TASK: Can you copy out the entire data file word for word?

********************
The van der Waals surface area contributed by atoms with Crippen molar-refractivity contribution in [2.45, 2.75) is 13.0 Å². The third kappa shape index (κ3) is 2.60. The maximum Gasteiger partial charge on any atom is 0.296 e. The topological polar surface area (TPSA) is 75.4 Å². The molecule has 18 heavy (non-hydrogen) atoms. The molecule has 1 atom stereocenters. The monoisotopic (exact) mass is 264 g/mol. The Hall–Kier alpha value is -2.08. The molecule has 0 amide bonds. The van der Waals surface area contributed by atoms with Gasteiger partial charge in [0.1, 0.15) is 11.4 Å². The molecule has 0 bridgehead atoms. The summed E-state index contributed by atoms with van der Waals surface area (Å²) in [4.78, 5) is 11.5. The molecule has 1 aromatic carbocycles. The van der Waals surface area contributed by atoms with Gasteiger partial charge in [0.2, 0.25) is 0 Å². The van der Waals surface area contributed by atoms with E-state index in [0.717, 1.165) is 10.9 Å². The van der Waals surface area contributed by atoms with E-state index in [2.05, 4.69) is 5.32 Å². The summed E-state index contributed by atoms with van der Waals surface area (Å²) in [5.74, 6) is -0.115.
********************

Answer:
The van der Waals surface area contributed by atoms with Crippen molar-refractivity contribution in [2.45, 2.75) is 13.0 Å². The third kappa shape index (κ3) is 2.60. The maximum Gasteiger partial charge on any atom is 0.296 e. The topological polar surface area (TPSA) is 75.4 Å². The molecule has 18 heavy (non-hydrogen) atoms. The molecule has 1 atom stereocenters. The monoisotopic (exact) mass is 264 g/mol. The Hall–Kier alpha value is -2.08. The molecule has 0 amide bonds. The van der Waals surface area contributed by atoms with Gasteiger partial charge in [0.1, 0.15) is 11.4 Å². The molecule has 0 bridgehead atoms. The summed E-state index contributed by atoms with van der Waals surface area (Å²) in [4.78, 5) is 11.5. The molecule has 1 aromatic carbocycles. The van der Waals surface area contributed by atoms with Gasteiger partial charge in [0.2, 0.25) is 0 Å². The van der Waals surface area contributed by atoms with E-state index in [0.717, 1.165) is 10.9 Å². The van der Waals surface area contributed by atoms with E-state index in [2.05, 4.69) is 5.32 Å². The summed E-state index contributed by atoms with van der Waals surface area (Å²) in [5.74, 6) is -0.115.